2012 I don’t need to give you reasons to see this movie. You don’t care about the clumsy, hastily dished-out pseudo scientific hoo-ha that explains this whole mess. You don’t care about John Cusack or Woody Harrelson or whoever else signed on for this embarrassing notch in their IMDB entry. You don’t care about Mayan mysteries, how hard it is for single dads, and that Danny Glover and Chiwetel Ejiofor jointly stand in for Obama (always so on the zeitgeist, that Roland Emmerich). You already know what you’re in store for: the most jaw-dropping depictions of humankind’s near-complete destruction that director Emmerich –- who has a flair for such things –- has ever come up with. All the time, creative energy, and money James Cameron has spent perfecting the CGI pores of his characters in Avatar is so much hokum compared to what Emmerich and his Spartan army of computer animators dish out: the U.S.S. John F. Kennedy emerging through a cloud of toxic dust like some Mary Celeste of the military-industrial complex, born aloft on a massive tidal wave that pulverizes the White House; the dome of St. Paul’s flattening the opium-doped masses like a steamroller; Hawaii returned to its original volcanic state; and oodles more scenes in which we are allowed to register terror, but not horror, at the gorgeous destruction that is unfurled before us as the world ends (again) but no one really dies. Get this man a bigger budget. (2:40) 1000 Van Ness. (Sussman)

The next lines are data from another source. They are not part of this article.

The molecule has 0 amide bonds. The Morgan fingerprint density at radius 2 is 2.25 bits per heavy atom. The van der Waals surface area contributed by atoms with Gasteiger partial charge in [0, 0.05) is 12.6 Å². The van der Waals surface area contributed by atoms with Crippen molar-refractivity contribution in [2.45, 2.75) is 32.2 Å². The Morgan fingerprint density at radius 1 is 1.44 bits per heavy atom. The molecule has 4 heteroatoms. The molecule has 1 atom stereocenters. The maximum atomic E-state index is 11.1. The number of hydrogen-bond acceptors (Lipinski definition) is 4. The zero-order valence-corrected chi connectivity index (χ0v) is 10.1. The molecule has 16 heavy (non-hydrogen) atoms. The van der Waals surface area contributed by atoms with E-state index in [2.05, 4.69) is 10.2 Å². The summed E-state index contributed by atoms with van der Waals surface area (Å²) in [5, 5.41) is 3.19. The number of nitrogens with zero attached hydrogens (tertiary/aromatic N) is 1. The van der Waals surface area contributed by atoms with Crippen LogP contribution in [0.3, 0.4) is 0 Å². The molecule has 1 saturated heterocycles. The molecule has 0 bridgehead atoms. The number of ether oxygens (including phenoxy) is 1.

The Twilight Saga: New Moon Oh my God, you guys, it’s that time of the year: another Twilight chapter hits theaters. New Moon reunites useless cipher Bella (Kristen Steward) and Edward (Robert Pattinson), everyone’s favorite sparkly creature of darkness. Because this is a teen wangstfest, the course of true love is kind of bumpy. This time around, there’s a heavy Romeo and Juliet subplot and some interference from perpetually shirtless werewolf Jacob (Taylor Lautner). Chances are you know this already, as you’ve either devoured Stephenie Meyer’s book series or you were one of the record-breaking numbers in attendance for the film’s opening weekend. And for those non-Twilight fanatics — is there any reason to see New Moon? Yes and no. Like the 2008’s Twilight, New Moon is reasonably entertaining, with plenty of underage sexual tension, supernatural slugfests, and laughable line readings. But there’s something off this time around: New Moon is fun but flat. For diehard fans, it’s another excuse to shriek at the screen. For anyone else, it’s a soulless diversion. (2:10) Empire, 1000 Van Ness, SF Center, Sundance Kabuki. (Peitzman)